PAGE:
In one of the most objectively based pieces of film criticism (nay, art criticism) ever written, Dave Kehr outright rejected these claims in his contemporaneous review: “What looks at first like a bright, bouncy and sentimental trip through the baby-boom era… turns out, on closer inspection, to be a dark and driven work, haunted by violence, cruelty and a sense of the tragically absurd.” Throughout Forrest’s travels, it’s easy to be lulled by his sweet demeanor and pleasant charm — and while, yes, it is highly problematic that a non-disabled person is playing Forrest, Hanks undeniably radiates charisma at nearly every key emotional turn, bringing a childlike wonder that’s required for this long-game con — but make no mistake: his story is one of pain and suffering, where victory is met with equally crushing defeats. Raised in a single-mother household and forced to wear leg braces at a young age, Gump bears witness to the incestual abuse of best friend Jenny, the death of his close companion Bubba in Vietnam, the dismemberment of his future-business associate Lieutenant Dan, and the eventual death of his life-partner due to AIDS; to claim Gump in any way plainly celebrates the last 50-or-so years of American history simply isn’t looking closely enough. 

But Zemeckis, like Gump, is such a master storyteller that it can be difficult to pick up on the film’s tonal subtleties when there’s usually so much else going on at any given moment. The opening feather shot — while certainly a bit forced as far as visual metaphors go — was, up to that point in time, the longest CGI-heavy continuous take in history; while appearing simple, delicate, and offhand in its approach, the opening scene is a far more painstaking enterprise that what viewers would first imagine. From there on, Zemeckis’ skills become even more dexterous in terms of immersion and world-building: amplifying the general principle of Who Framed Roger Rabbit’s entire visual conceit, Gump is placed into a literal historical record when meeting the likes of President John F. Kennedy or Lyndon B. Johnson, or when he casually gives John Lennon the inspiration needed to write “Imagine.” The effect isn’t flawless, but it’s the uncanny nature of the implementation that provides, in real-time, documentation of the aforementioned melding of actuality and fiction. If anything, we want to believe in this footage’s veracity because it looks like something is just a tad off.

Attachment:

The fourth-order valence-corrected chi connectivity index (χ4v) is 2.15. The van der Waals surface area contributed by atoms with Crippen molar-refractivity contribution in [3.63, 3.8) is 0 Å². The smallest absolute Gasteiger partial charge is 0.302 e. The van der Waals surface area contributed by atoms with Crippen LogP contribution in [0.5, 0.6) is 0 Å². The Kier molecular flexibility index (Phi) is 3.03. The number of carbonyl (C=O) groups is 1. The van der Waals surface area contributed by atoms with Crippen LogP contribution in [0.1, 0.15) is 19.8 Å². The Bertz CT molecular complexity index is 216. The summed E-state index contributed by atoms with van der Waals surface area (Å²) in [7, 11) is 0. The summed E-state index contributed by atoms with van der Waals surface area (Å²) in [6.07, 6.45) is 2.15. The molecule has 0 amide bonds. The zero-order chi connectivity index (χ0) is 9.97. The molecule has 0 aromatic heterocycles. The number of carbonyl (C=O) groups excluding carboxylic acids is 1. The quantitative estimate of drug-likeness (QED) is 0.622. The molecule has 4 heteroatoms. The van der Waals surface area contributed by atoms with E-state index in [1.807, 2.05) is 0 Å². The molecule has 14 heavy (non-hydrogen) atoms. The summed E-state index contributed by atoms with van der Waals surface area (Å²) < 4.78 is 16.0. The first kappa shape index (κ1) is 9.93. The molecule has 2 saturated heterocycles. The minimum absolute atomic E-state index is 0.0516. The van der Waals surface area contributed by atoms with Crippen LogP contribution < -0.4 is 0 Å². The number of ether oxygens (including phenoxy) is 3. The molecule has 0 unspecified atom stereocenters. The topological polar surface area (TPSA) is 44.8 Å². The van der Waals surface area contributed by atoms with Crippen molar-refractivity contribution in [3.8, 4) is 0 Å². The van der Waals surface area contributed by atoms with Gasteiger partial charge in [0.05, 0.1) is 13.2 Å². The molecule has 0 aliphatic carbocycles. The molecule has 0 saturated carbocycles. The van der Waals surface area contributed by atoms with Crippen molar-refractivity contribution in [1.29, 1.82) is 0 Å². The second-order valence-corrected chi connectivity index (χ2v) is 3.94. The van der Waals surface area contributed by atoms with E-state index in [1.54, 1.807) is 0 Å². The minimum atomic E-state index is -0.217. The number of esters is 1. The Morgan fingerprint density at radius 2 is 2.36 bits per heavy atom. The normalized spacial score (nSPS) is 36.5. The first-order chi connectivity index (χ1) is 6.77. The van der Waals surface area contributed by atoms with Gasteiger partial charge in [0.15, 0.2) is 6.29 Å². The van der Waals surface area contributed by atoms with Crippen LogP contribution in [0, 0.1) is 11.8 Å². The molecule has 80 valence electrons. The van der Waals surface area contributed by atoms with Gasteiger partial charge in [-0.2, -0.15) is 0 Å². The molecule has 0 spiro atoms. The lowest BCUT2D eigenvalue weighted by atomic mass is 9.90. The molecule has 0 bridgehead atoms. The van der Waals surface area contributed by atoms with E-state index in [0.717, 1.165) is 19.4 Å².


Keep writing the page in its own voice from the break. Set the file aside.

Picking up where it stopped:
During a 2015 career-spanning retrospective of Zemeckis’ work at the Museum of Modern Art, Kehr would further praise Gump as “a darkly satirical vision in the guise of folk wisdom,” one that “sailed past critics (who hated it) and the Academy (who gave it six Oscars).” Folk wisdom, it seems, operates in much the same way as the previously stated “conventional” wisdom; the wisdom Gump wishes to peddle is the same type of drivel that is peddled about him and the eponymous motion picture. Again, Zemeckis couldn’t pick a better property to represent his oeuvre: he and his films, while seemingly cherishing and endorsing tradition, always have a little more going on than first meets the eye.

Part of Robert Zemeckis: Movie Magician